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Eight Cleantech Developments to Watch for in 2008

By Nicholas Parker
December 18, 2007

With the end of each year come the inevitable end-of-year lists.

So, as 2007 draws to a close, let me offer some of the Cleantech Group’s thoughts on what developments the sector might see in 2008, based on what we’re hearing and seeing first hand and from industry insiders around the globe.

While some of the predictions below could be considered worrisome, as with all emerging trends, we encourage readers to ask yourself whether you believe our assertionsÑand, if you do, consider how you can best capitalize on them.

The following list debuted to members of the Cleantech Network at the Cleantech Forum in Toronto in October.

1. Green as global political platform

Articulating cleanÑor “green,” to use language that seems to be resonating best with votersÑpolicies will no longer be differentiation for political candidates in 2008. If 2007 was the year that environmental concerns emerged from the margins to become a central leg of a politician’s platform, then 2008 will be the year that articulating environmental positions and cleantech initiatives will be table stakes for any world leader. Indeed, expect international political cooperation on some major environmental topics to accelerate while the environment also becomes a major trade and security issue.

Green policies were a cornerstone of 2007’s 17th national congress of the Chinese Communist Party. They were fundamental in the election of German Chancellor Angela Merkel and French President Nicolas Sarkozy, and are central tenets of all candidates jockeying for position for the 2008 U.S. election. And, of course, the year has come to an end with a new Kyoto-friendly federal government in Australia.

In 2008, green credentials will be de rigour for aspiring politicians everywhere: from Chinese mayors to U.S. Senators. The next generation of green political leadership understands “smart” environmental policies create knowledge-based jobs, revitalize economies and solve major sustainability challenges.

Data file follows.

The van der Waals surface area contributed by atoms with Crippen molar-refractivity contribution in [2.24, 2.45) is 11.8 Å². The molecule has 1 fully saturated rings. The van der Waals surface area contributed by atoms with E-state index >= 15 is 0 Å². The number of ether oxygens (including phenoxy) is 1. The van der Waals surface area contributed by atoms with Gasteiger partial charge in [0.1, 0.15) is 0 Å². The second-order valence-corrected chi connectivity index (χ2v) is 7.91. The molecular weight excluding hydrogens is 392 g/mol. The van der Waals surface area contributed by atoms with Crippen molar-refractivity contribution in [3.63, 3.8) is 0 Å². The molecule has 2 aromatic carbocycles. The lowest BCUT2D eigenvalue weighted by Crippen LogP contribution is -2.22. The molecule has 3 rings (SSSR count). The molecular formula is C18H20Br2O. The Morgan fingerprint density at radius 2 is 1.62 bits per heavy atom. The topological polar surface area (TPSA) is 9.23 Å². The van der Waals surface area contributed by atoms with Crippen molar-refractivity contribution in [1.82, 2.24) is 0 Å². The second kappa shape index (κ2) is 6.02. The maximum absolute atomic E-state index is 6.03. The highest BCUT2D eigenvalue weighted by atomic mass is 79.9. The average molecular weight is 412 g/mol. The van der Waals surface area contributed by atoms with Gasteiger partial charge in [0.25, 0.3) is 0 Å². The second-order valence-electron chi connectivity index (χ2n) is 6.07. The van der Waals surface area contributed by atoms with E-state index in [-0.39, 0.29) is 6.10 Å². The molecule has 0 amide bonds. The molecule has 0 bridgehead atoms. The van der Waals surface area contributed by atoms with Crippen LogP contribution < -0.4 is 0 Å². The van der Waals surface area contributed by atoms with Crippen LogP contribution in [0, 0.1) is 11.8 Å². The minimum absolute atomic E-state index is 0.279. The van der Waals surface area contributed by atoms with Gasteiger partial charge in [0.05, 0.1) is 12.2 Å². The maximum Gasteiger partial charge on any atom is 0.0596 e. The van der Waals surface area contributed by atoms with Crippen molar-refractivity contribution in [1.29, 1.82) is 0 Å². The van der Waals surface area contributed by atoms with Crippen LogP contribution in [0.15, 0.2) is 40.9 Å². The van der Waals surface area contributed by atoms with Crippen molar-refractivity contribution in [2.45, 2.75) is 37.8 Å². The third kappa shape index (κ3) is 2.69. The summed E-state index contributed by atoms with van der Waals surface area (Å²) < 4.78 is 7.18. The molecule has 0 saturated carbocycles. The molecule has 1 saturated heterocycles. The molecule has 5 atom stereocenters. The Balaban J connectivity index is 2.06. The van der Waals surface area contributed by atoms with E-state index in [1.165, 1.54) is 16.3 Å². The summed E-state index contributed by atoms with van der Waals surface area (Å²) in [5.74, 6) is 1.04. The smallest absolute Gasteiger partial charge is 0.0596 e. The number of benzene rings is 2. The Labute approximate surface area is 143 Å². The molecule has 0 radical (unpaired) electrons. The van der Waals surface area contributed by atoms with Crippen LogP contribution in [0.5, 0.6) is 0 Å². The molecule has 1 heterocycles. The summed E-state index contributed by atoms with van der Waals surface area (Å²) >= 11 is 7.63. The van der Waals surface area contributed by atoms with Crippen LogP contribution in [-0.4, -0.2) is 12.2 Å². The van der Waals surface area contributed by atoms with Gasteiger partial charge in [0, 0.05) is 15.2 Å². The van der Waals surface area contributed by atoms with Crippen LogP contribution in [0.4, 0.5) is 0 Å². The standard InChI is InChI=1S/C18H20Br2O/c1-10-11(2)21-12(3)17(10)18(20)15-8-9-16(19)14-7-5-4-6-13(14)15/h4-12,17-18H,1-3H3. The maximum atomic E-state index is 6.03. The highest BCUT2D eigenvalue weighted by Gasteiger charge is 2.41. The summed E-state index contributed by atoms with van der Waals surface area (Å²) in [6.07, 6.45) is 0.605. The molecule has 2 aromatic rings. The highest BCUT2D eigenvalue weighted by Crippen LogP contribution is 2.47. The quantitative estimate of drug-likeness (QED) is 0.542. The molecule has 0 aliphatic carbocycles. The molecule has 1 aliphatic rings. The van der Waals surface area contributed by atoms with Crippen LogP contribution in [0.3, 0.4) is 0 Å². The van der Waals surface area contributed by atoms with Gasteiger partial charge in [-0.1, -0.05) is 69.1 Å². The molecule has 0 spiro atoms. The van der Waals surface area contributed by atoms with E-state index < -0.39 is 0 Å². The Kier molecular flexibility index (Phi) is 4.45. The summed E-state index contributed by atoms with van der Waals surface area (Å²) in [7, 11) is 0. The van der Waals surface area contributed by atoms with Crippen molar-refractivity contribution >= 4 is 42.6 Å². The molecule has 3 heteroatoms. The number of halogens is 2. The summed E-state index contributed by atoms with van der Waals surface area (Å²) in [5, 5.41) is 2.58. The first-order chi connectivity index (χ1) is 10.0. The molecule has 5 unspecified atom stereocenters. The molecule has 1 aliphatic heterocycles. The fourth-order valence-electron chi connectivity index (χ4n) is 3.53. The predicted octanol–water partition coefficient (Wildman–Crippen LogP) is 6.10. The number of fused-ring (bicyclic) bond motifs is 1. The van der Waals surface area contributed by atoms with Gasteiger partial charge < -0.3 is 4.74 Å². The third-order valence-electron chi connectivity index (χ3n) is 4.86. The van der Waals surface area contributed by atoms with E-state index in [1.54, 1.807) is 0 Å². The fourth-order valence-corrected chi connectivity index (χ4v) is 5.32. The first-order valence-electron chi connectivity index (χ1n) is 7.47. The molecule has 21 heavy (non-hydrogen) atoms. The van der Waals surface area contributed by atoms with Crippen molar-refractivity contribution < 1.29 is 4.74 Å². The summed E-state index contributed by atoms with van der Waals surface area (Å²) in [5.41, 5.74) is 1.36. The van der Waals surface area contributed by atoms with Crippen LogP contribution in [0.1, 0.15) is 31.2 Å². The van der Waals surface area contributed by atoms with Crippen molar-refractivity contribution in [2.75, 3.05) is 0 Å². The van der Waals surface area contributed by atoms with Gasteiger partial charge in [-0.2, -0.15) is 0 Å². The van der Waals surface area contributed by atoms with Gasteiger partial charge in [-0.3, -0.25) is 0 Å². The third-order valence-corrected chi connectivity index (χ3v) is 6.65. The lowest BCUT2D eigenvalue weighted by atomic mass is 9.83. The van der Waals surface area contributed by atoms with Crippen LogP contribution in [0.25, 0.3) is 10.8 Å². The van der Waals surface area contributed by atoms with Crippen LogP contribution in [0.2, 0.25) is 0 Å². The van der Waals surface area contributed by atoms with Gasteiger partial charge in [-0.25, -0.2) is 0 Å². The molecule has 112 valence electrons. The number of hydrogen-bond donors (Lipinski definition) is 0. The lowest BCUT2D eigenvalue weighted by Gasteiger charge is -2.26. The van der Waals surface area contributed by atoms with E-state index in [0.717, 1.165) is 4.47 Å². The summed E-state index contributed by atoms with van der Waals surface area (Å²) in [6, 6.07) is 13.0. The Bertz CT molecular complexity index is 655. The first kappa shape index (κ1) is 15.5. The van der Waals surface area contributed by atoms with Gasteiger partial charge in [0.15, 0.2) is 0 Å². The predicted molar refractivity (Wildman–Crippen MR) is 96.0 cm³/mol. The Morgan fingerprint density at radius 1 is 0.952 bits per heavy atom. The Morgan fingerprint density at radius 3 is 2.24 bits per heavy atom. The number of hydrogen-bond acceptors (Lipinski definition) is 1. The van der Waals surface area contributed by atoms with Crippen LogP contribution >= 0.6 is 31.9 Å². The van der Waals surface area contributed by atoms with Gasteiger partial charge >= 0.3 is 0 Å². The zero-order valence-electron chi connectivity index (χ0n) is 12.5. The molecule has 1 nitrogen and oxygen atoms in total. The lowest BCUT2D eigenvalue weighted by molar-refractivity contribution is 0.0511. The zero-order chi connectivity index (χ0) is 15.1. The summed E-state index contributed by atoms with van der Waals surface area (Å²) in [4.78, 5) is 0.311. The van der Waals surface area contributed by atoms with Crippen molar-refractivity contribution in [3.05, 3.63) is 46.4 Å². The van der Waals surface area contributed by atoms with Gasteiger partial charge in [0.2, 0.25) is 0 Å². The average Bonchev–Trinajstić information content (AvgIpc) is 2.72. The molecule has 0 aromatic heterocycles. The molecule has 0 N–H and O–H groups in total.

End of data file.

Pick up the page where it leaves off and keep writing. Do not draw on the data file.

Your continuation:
2. Cleantech drives new business and financing models

This year saw enthusiastic adoption of new financing models to accelerate cleantech adoption. One of the most visible examples: the solar power purchase agreement (PPA), which offers organizations the ability to receive a solar system for free, as long as they agree to pay the owner of the system a fixed price for the electricity generated by the array over its lifetime. More and more companies are now rushing to offer PPAs in solar and other energy sectors.

In 2008, look for the lines between venture and project financing to blur even more than they started to this year, as in cellulosic ethanol investments. And watch for even more new, creative models in 2008 intended to jump-start the adoption of clean technology, from asset-backed finance to carbon debit cards.

Bringing cleantech to market is requiring a suite of financing that is only just starting to come together.

3. Price per bushel on par with price per barrel

The front-month contract for a bushel of corn (56 pounds) on the Chicago Board of Trade was $1.86 at the end of 2005. Recently, it hit an all time high of $9/bushel, due to an unprecedented combination of droughts, sky-rocketing demand and diversion of land for fuel crops, causing a cascade of repercussions.

Much has been written about the impact of corn prices on the largely corn-based ethanol market (two of our own articles: Corn ethanol unprofitable by 2008, says Iowa State and Ethanol sector slapped on bad VeraSun earnings). Similar relationships exist with the price of soybeans, the dominant biodiesel feedstock.

The prices of commodities like corn and soy in 2008 will continue to pose profitability challenges for current ethanol and biodiesel pure plays, much like the oil crisis of the 70s impacted virtually all manufacturing industries.

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